Page:Witch-Cult in Western Europe (1921).djvu/127

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where they met a Man in black Clothes with a little Band, to whom they did Courtesie and due observance.—Mary Green [went with others to] Hussey's Knap in the Forrest in the Night time, where met them the Fiend in the shape of a little Man in black Clothes with a little band, to him all made obeysances. … On Thursday Night before Whitsunday last [she met several others] and being met they called out Robin. Upon which instantly appeared a little Man in black Clothes to whom all made obeysance, and the little Man put his hand to his Hat, saying, How do ye? speaking low but big. Then all made low obeysances to him again.'[1]

As late as the eighteenth century there is a similar account.[2]

Danaeus (1575) and Cooper (1617) are the only writers who mention the kiss in their general accounts of the ceremonies. The former says: 'Then biddeth he thẽ that they fall down & worship him, after what maner and gesture of body he pleaseth, and best liketh of. Thus some of them falle downe at his knees, some offre vnto him black burning cãdles, other kisse him in some part of his body where he appeareth visibly.'[3] Cooper mentions it as part of the admission ceremony: 'Secondly, when this acknowledgement is made, in testimoniall of this subiection, Satan offers his back-parts to be kissed of his vassall.'[4]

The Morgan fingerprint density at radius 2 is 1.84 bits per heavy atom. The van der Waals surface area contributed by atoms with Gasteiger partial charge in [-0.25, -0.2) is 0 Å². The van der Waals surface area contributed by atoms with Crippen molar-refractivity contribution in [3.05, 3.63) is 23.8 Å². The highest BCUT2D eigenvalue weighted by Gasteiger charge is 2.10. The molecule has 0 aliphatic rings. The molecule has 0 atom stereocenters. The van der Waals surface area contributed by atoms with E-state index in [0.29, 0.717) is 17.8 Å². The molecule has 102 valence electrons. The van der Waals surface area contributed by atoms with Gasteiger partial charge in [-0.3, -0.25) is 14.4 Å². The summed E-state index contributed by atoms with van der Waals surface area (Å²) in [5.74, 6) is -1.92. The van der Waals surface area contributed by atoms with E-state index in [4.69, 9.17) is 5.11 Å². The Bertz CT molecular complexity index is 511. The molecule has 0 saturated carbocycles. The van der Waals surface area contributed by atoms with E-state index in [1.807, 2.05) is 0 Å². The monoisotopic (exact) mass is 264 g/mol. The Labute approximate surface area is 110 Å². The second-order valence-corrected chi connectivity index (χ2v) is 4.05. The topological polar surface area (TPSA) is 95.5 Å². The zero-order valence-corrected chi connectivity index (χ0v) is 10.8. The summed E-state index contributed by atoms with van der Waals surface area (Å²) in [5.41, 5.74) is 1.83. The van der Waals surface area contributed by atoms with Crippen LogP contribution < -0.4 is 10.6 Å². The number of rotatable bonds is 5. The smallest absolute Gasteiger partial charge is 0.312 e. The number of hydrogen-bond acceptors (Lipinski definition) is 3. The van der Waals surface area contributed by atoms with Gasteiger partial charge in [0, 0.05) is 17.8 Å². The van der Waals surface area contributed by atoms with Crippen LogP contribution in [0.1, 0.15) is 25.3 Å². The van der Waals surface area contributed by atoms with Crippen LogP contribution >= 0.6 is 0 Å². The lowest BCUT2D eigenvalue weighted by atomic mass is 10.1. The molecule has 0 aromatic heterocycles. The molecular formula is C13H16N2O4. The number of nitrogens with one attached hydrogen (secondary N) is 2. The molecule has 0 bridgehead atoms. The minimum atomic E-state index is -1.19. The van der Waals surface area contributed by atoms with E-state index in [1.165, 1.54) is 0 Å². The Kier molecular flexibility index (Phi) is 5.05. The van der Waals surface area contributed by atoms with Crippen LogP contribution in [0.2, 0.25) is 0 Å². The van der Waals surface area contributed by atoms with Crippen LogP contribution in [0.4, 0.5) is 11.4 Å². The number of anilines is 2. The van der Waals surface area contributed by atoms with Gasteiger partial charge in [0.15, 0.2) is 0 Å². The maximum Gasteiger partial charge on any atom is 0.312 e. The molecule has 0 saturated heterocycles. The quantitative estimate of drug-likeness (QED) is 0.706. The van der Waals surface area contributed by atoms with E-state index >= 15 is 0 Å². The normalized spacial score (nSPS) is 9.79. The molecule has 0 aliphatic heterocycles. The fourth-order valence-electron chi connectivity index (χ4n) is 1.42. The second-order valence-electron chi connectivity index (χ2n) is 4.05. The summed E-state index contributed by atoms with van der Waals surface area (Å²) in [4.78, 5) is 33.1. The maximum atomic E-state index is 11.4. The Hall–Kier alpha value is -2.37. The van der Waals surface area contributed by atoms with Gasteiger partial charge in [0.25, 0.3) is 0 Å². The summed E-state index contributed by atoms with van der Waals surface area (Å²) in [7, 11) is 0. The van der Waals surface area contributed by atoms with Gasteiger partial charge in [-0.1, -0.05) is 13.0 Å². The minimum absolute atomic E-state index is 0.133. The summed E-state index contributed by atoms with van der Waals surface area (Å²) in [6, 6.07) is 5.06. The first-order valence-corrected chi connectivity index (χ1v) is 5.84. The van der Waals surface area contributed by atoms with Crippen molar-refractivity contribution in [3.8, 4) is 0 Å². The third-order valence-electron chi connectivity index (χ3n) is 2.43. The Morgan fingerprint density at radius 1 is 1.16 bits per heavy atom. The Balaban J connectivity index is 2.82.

The ceremony is one of the earliest of which there is any record. In 1303 a Bishop of Coventry was accused at Rome of a number of crimes, amongst others 'quod diabolo homagium fecerat, et eum fuerit osculatus in tergo'.[5] Guillaume Edeline was tried in 1453; he was 'docteur en théologie, prieur de S. Germain en Laye, et auparavant Augustin, et religieux de certaines aultres ordres. Confessa ledit sire Guillaume, de sa bonne et franche voulenté, avoir fait hommage audit ennemy en l'espèce et semblance d'ung mouton, en le baisant par le fondement en signe de révérence et d'hommage.'[6] Martin Tulouff, tried in Guernsey in 1563, went to a meeting, 'ou ly avoet chinq ou vi chatz, d'ou il y en avoet ung qui estoit noir, qui menoit la dance, et dt q il estoit sur ses pieds plat, et que ladite Collennette le besa p de derriere, et luy p la crysse.

  1. Glanvil, pt. ii, pp. 137, 139, 163, 164.
  2. W. G. Stewart, p. 175.
  3. Danaeus, ch. ii.
  4. Cooper, p. 90.
  5. Rymer, i, p. 956.
  6. Chartier, iii, p. 45.